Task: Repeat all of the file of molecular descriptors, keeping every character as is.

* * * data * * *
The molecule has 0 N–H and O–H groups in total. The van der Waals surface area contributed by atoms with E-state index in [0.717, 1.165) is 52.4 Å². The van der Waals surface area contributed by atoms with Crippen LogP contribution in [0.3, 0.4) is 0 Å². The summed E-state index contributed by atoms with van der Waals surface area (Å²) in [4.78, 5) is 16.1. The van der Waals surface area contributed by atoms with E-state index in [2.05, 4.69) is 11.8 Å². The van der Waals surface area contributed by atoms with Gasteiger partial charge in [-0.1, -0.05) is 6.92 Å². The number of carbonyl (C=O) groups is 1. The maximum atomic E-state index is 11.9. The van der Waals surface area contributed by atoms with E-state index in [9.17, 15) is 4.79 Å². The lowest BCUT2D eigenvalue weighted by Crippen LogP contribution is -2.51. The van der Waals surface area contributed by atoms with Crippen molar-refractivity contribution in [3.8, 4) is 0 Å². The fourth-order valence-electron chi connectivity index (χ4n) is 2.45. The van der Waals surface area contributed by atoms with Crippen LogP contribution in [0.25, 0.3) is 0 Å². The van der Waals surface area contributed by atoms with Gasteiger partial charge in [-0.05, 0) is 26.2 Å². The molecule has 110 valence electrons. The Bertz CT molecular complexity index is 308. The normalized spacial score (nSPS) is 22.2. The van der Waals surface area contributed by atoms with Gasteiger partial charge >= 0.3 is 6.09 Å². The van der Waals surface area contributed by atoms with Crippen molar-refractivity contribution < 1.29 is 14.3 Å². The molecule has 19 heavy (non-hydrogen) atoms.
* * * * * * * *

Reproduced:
The molecule has 0 N–H and O–H groups in total. The van der Waals surface area contributed by atoms with E-state index in [0.717, 1.165) is 52.4 Å². The van der Waals surface area contributed by atoms with Crippen LogP contribution in [0.3, 0.4) is 0 Å². The summed E-state index contributed by atoms with van der Waals surface area (Å²) in [4.78, 5) is 16.1. The van der Waals surface area contributed by atoms with E-state index in [2.05, 4.69) is 11.8 Å². The van der Waals surface area contributed by atoms with Gasteiger partial charge in [-0.1, -0.05) is 6.92 Å². The number of carbonyl (C=O) groups is 1. The maximum atomic E-state index is 11.9. The van der Waals surface area contributed by atoms with E-state index in [9.17, 15) is 4.79 Å². The lowest BCUT2D eigenvalue weighted by Crippen LogP contribution is -2.51. The van der Waals surface area contributed by atoms with Crippen molar-refractivity contribution in [3.8, 4) is 0 Å². The fourth-order valence-electron chi connectivity index (χ4n) is 2.45. The van der Waals surface area contributed by atoms with Crippen LogP contribution in [0.25, 0.3) is 0 Å². The van der Waals surface area contributed by atoms with Gasteiger partial charge in [-0.05, 0) is 26.2 Å². The molecule has 110 valence electrons. The Bertz CT molecular complexity index is 308. The normalized spacial score (nSPS) is 22.2. The van der Waals surface area contributed by atoms with Gasteiger partial charge >= 0.3 is 6.09 Å². The van der Waals surface area contributed by atoms with Crippen molar-refractivity contribution < 1.29 is 14.3 Å². The molecule has 19 heavy (non-hydrogen) atoms.